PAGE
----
I’ve appreciated Johns for a while now, but only recently have I become especially taken with a number of his works. It has been a project of my own that led me to this wider exploration of his works.  This project has been exploring the notion of “gray” in music and has led to a series of pieces that I qualify as such. These pieces are all paired with color photographs that I have taken that also express this palette.  Its an interesting musical notion, one that became of interest to me in context of live recordings of silence, as Cage of course pointed out there really is no silence the music continues when the musicians aren’t playing.  In recordings, unless there is something else going on, the “silence” takes on this characteristic that I tend to think of as “gray”.  For this project I’ve been trying to abstract this grayness to capture this essence of silence, but through sound.  As I always do when I’m exploring ideas such as this I look at how others have expressed this notions which led me to Johns. Gray is a constant in Johns work, from the sculpt-metal of these early sculptures, to his prints and paintings.  The expressive qualities of his grays I find captivating and his gray on gray pieces suck in my eye in a similar fashion as solid black painting might.  I spent quite some time at this exhibition lost in the swirls of gray that form the background of many of the prints and the neutral seeming surfaces of the sculptures.  Some of the most captivating were black paint on film whose surface and transparency led to a rich dark gray that seemed to have incredible depth.  As I usually do in a gallery I was listening to music on my iPod and in this case I listened to the current pieces in my Gray Sequence and quite enjoyed the correlations.

In the last month I’ve managed to see a number of fantastic art exhibitions, several in San Francisco and in the last few weeks two in Seattle.  This is the first of several posts covering these shows that I’ll post over the next couple of days.  While chronologically not the first show I will cover this post will be about Target Practice: Painting Under Attack 1949-78 at the Seattle Art Museum. I’d been looking forward to this show for a while thanks to some early advertising from SAM who rarely seem to have shows within my interest (20th and 21st century art for the most part with plenty of exceptions).  It promised to have quite a bit of my favorite artists as well as a artists I was unfamiliar with.  The show opened while I was away on my bicycle tour but I caught it the first weekend after my return.  The show turned out to be even more impressive then I had figured, extended well beyond SAMs holdings in getting a number of impressive loans and introducing me to several new artists that I was quite taken with.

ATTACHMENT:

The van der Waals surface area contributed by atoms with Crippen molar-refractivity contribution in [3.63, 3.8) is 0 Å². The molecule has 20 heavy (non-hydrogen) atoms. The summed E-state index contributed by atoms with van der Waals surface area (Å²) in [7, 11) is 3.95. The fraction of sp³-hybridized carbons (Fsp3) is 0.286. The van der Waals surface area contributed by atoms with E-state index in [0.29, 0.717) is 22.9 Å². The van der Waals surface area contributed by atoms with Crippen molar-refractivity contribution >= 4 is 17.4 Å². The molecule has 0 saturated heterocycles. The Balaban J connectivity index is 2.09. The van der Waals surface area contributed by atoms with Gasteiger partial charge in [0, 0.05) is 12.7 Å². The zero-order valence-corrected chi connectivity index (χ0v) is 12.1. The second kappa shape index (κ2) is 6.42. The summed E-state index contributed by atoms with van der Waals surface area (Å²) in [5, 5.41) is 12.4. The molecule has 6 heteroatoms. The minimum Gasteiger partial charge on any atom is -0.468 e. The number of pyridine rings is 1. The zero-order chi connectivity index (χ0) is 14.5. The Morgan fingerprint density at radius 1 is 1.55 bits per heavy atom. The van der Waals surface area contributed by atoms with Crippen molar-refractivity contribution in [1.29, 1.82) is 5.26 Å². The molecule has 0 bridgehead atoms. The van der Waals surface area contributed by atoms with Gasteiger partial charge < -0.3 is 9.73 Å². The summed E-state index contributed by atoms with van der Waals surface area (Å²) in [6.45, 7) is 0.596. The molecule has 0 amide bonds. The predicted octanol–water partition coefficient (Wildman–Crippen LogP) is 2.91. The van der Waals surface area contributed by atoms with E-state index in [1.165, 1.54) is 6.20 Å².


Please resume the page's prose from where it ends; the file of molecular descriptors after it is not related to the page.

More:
The theme of the exhibit is Painting Under Attack which the exhibit organizer, Micheal Darling describes thus:

“For the artists in the show, painting had become a trap, and they devised numerous ways to escape the conventions and break the traditions that had been passed down to them over hundreds of years. This phenomenon occurred in all parts of the world, and the exhibition documents why artists felt compelled to shoot, rip, tear, burn, erase, nail, unzip and deconstruct painting in order to usher in a new way of thinking.”

This sort of exhibit is always interesting  in that it takes an idea and then searches for evidence to support it.  This of course can range from highly speculative in the case of artists who would speak rarely of their motivations, intents and processes to pretty direct from those artists whose published manifestos are an embodiment of your theory.  I’d say in general I accept his basic thesis but barring some of the specific manifesto writings I’d say most of it comes from the struggle that every great artist makes to find their own voice.  Working in the shadow of the western canon and the arising dominance of the New York School it doesn’t seem too much of a shock that conventions had to be pretty subverted in order to overcome them.  The aftermath of WWII with its unprecedented horrors certainly seems to be a catalyst for at least some of the first stages of this phenomenon and it is interesting that the artists that Darling begins with were both from countries (Italy and Japan) defeated in that war.